Sunday, June 22, 2014

From Russia without much love

We are used to restaurant chains these days (it seems there is a BLT-something in every town, no?), but one doesn't expect Moscow to be the originator. Mari Vanna, however, is a (relatively high-end) chain from Moscow and St. Petersburg (there are also branches in New York and L.A.). Despite a recent positive review in the Washington Post, my expectations were not set all that high (it is a chain and I'm not a huge Tom Sietsema fan). I have to say, though, that everything we ordered was solidly good. Most Russian food doesn't feature complex spicing or many tricky techniques, but that doesn't mean it can't be done badly and this was good food. We shared the cold eggplant rolls (a Georgian cousin of Italy's eggplant rolatini, with a garlicky walnut-cheese filling), mushroom blini, and potato vareniki (think: ravioli). Everything was good and filling - three appetizers plus the generous bread plate (which includes radishes, green onions, and salt and sunflower oil for dipping (not as good as olive oil, but when in Rome....)) left two diners very full. On the night we visited, Mari Vanna was having a beer festival (I don't quite see how cheap beer is a festival) - my German enjoyed his Russian beer, but I wasn't so thrilled with my Georgian wine (generally the case with Georgian wine in my experience, but I thought maybe in a more upscale place???). Overall, the food was good enough to make me willing to go back, especially in colder weather as the food is rather hearty.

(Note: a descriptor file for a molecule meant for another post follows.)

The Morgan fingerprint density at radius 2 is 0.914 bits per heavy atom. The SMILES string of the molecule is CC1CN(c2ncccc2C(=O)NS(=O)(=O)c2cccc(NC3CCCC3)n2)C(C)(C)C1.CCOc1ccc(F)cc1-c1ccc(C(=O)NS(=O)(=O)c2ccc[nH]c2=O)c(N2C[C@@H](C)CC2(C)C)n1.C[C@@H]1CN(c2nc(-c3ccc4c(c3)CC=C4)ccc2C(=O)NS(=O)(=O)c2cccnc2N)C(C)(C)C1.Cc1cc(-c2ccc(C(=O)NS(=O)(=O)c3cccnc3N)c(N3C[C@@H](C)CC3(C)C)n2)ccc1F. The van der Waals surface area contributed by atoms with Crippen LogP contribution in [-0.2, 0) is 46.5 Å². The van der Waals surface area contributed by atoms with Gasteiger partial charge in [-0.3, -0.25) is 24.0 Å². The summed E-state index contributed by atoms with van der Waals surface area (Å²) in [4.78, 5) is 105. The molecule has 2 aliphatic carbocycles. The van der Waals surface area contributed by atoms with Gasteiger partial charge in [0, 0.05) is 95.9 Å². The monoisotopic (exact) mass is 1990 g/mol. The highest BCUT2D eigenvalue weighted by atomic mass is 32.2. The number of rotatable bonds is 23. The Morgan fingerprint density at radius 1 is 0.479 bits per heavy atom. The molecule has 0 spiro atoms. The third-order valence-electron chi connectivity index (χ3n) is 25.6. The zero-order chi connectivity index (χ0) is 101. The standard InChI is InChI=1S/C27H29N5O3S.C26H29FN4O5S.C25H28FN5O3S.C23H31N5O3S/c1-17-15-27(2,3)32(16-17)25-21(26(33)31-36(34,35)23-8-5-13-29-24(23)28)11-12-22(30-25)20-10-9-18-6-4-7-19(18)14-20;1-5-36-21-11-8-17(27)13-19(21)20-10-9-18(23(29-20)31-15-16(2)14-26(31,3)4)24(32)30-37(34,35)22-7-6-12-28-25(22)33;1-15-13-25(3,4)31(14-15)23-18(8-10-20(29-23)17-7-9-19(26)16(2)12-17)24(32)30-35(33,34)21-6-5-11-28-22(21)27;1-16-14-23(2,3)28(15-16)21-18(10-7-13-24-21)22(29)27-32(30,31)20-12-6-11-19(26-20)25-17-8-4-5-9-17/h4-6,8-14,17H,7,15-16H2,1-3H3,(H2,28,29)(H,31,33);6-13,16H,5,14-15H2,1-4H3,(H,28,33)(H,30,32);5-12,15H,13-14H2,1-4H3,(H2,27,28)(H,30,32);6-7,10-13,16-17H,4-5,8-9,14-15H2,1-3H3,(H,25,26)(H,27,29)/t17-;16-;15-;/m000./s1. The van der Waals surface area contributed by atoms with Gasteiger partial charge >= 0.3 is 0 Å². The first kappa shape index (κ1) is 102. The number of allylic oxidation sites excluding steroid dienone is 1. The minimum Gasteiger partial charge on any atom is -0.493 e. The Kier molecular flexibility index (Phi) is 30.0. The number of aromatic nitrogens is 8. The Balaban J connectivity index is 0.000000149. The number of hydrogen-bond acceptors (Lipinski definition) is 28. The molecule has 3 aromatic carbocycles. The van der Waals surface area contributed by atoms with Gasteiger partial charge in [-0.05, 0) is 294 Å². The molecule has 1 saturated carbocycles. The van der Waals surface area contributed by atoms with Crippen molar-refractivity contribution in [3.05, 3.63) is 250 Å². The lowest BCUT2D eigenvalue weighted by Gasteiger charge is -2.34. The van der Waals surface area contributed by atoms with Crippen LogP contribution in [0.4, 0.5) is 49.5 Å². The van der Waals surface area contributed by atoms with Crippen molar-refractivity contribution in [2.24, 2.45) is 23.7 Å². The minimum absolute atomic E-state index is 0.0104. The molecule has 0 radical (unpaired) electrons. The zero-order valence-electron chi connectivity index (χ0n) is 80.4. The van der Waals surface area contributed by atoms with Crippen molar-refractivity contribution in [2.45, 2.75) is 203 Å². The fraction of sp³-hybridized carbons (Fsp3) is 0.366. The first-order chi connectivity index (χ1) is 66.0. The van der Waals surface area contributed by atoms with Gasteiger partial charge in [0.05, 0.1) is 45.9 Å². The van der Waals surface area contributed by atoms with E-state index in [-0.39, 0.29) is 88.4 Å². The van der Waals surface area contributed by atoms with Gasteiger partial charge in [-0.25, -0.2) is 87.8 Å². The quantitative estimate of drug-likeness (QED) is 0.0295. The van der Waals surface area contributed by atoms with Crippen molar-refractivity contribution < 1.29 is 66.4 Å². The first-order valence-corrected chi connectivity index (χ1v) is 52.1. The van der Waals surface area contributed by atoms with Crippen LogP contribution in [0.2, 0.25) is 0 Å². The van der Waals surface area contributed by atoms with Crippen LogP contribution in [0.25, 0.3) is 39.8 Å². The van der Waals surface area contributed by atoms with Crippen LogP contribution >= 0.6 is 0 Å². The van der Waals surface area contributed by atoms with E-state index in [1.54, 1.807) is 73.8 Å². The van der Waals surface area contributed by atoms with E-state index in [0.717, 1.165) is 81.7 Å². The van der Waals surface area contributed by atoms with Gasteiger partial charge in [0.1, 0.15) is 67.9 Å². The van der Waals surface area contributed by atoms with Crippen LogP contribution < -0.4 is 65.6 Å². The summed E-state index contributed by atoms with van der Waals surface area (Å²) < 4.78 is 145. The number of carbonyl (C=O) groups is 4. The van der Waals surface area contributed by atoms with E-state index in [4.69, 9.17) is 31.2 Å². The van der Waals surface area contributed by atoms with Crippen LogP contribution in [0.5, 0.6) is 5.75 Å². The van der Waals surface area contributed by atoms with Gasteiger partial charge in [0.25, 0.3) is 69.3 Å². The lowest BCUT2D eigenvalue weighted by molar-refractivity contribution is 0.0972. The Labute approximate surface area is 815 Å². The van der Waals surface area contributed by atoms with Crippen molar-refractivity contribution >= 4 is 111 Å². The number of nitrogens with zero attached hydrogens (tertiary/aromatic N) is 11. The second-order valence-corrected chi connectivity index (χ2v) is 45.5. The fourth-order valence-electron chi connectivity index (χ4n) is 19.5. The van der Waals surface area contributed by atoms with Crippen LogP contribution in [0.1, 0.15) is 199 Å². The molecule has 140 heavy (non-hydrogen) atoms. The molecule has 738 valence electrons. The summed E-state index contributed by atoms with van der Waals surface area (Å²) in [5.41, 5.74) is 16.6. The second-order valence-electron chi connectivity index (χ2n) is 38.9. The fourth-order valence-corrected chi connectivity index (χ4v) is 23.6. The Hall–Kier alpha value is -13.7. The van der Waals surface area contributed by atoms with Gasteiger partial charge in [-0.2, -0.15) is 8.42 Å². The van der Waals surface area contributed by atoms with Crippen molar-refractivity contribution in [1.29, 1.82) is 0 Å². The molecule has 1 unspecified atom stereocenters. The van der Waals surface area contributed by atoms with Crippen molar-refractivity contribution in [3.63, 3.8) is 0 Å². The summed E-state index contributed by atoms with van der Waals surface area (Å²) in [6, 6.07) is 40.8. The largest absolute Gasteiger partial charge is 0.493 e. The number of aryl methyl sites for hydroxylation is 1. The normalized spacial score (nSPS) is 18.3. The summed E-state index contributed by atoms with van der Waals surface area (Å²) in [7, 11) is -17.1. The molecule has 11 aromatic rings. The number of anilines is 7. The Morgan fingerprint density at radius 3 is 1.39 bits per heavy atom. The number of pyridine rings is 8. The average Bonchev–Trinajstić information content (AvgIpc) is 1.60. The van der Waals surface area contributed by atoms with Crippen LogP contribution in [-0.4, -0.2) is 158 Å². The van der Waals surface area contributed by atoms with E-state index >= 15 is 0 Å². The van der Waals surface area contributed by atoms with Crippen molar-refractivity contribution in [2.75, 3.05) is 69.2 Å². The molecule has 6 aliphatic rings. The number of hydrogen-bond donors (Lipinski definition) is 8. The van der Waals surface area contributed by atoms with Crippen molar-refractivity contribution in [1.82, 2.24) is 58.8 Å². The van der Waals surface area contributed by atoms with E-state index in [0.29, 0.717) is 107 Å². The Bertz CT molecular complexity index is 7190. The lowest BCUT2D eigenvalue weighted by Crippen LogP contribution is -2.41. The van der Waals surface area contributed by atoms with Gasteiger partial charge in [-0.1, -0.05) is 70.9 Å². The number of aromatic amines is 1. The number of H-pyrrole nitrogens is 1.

What I didn't love about Mari Vanna was the ambiance. I found the place a little heavy on the country kitch, which doesn't come across as remotely authentic. Also, does anybody like Russian pop music? Mostly though, the staff was a little too authentic for me. I'm sure if I were on anybody's radar, I'd get flak for this (deservedly, I guess), but I am not a fan of the infamous surly Russian attitude. Our waitress was sporting this with a thin veneer of American manners, and I would personally prefer not to experience this element of Russian culture ever. The waitresses also sport these short calico numbers, which are just awful. Despite the solid food, I would probably walk a block or so to any number of equally good restaurants where my waitress is not an ice princess in a slutty Little House on the Prairie costume. A matter of opinion, I suppose (and not all that slutty by Russian standards, I know....), but this is my blog, so there you go. Maybe in winter, the uniforms are longer?